Smartphones running the Windows Phone operating system now account for a 9% share of phone sales in the five largest European economies: Germany, Great Britain, France, Italy and Spain.
That’s up from a 5% share a year ago.
Here are our other main takeaways from Kantar’s numbers for smartphone sales in the three months through August 2013, released earlier this week:
- Windows Phones reached a double-digit share of smartphone sales for the first time in Great Britain (12%), France (11%), and Italy (10%).
- Android continues to capture a significant majority of sales share in all countries except Japan.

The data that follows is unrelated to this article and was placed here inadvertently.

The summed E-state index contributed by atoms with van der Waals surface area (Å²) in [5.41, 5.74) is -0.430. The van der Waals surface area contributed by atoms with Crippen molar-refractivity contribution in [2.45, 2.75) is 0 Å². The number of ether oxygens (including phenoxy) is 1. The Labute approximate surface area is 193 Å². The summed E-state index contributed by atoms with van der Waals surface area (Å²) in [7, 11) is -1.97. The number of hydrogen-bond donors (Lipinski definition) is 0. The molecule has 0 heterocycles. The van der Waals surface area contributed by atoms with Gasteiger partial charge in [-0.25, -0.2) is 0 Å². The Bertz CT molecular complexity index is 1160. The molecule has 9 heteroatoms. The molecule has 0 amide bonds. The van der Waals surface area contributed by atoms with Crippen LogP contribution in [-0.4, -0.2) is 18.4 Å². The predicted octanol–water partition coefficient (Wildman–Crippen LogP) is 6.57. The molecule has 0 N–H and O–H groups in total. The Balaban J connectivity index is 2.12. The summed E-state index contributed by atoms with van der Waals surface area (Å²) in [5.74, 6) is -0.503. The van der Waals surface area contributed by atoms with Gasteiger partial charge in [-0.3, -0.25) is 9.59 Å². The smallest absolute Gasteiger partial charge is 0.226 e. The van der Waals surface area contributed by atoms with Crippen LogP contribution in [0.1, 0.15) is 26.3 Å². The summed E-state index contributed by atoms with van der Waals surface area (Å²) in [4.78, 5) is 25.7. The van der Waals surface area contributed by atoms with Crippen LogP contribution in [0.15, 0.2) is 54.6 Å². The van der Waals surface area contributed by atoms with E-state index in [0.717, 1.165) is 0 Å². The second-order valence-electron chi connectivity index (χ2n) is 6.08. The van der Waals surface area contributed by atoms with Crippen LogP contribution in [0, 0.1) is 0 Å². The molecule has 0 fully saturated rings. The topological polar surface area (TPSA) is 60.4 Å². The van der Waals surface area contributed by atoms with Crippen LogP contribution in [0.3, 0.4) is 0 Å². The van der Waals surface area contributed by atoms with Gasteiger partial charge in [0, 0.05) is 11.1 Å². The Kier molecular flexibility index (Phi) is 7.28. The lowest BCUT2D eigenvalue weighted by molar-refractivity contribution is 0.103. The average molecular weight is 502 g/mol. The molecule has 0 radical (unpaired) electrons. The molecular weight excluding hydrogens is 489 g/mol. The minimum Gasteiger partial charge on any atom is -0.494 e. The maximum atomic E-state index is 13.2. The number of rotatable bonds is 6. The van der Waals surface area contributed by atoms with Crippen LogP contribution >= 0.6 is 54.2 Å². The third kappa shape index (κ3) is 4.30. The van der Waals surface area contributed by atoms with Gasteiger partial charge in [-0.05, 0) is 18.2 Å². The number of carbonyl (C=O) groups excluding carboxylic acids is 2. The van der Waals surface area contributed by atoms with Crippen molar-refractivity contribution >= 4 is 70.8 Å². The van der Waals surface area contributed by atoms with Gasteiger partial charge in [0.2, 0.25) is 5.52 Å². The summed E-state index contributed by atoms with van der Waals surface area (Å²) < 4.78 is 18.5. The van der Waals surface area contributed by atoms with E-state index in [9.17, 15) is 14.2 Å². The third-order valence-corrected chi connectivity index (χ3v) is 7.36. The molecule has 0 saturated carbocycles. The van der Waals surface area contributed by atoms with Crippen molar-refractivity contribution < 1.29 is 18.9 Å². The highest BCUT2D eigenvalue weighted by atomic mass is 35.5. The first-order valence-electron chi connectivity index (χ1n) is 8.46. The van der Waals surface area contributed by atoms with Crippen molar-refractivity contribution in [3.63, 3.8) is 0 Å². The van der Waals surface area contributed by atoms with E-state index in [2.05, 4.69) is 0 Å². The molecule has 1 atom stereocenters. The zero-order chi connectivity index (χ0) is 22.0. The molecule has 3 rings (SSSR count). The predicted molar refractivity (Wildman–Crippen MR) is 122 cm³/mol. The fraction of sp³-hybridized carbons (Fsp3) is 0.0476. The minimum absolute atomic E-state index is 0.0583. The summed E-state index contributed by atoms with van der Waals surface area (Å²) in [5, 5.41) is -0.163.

- iOS gained five percentage points year-over-year in China, and now accounts for 39% of sales there.
- In fact, iOS made gains year-over-year in every country except two: Germany and Italy (it lost one percentage point in both countries). We expect iOS to continue gaining sales share through the end of the year, due to the Sept. 20 launch of the iPhone 5S and 5C, which were not included in this data.
In the chart below, we compared Kantar’s most recent data to the numbers for the same period a year ago.
What accounts for the surge in Windows Phone’s popularity? One explanation could be the popularity of Nokia’s affordable Lumia 520 and 620 models with teenagers and middle-aged adults, according to Kantar.
Microsoft’s acquisition of Nokia suggests the company intends to double-down on the smartphone market as a combination software-hardware player. Kantar’s numbers show that because of Nokia’s strong brand, these efforts shouldn’t yet be discounted.
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